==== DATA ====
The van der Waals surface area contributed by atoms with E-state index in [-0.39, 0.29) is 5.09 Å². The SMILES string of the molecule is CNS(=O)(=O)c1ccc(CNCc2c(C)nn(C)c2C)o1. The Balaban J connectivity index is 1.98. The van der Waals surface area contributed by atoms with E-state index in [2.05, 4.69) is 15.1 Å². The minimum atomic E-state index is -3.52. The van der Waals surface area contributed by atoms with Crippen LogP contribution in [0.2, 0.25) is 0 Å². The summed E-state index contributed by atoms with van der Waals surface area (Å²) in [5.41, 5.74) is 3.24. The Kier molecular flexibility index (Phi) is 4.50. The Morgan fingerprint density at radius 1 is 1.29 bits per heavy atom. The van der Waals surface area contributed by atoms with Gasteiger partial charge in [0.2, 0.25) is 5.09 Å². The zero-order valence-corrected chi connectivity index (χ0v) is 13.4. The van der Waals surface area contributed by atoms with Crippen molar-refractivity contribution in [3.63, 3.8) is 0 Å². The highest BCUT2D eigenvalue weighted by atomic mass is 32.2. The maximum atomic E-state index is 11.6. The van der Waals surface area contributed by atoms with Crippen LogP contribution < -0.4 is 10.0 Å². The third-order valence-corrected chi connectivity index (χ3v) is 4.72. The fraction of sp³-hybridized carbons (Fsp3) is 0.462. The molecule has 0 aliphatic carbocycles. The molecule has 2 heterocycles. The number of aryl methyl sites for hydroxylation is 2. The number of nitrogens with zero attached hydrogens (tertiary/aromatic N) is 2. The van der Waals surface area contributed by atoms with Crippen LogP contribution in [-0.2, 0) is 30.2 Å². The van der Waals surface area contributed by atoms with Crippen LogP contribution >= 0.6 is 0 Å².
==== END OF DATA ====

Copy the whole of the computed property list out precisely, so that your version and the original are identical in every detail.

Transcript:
The van der Waals surface area contributed by atoms with E-state index in [-0.39, 0.29) is 5.09 Å². The SMILES string of the molecule is CNS(=O)(=O)c1ccc(CNCc2c(C)nn(C)c2C)o1. The Balaban J connectivity index is 1.98. The van der Waals surface area contributed by atoms with E-state index in [2.05, 4.69) is 15.1 Å². The minimum atomic E-state index is -3.52. The van der Waals surface area contributed by atoms with Crippen LogP contribution in [0.2, 0.25) is 0 Å². The summed E-state index contributed by atoms with van der Waals surface area (Å²) in [5.41, 5.74) is 3.24. The Kier molecular flexibility index (Phi) is 4.50. The Morgan fingerprint density at radius 1 is 1.29 bits per heavy atom. The van der Waals surface area contributed by atoms with Gasteiger partial charge in [0.2, 0.25) is 5.09 Å². The zero-order valence-corrected chi connectivity index (χ0v) is 13.4. The van der Waals surface area contributed by atoms with Crippen molar-refractivity contribution in [3.63, 3.8) is 0 Å². The highest BCUT2D eigenvalue weighted by atomic mass is 32.2. The maximum atomic E-state index is 11.6. The van der Waals surface area contributed by atoms with Crippen LogP contribution < -0.4 is 10.0 Å². The third-order valence-corrected chi connectivity index (χ3v) is 4.72. The fraction of sp³-hybridized carbons (Fsp3) is 0.462. The molecule has 0 aliphatic carbocycles. The molecule has 2 heterocycles. The number of aryl methyl sites for hydroxylation is 2. The number of nitrogens with zero attached hydrogens (tertiary/aromatic N) is 2. The van der Waals surface area contributed by atoms with Crippen LogP contribution in [-0.2, 0) is 30.2 Å². The van der Waals surface area contributed by atoms with Crippen LogP contribution >= 0.6 is 0 Å².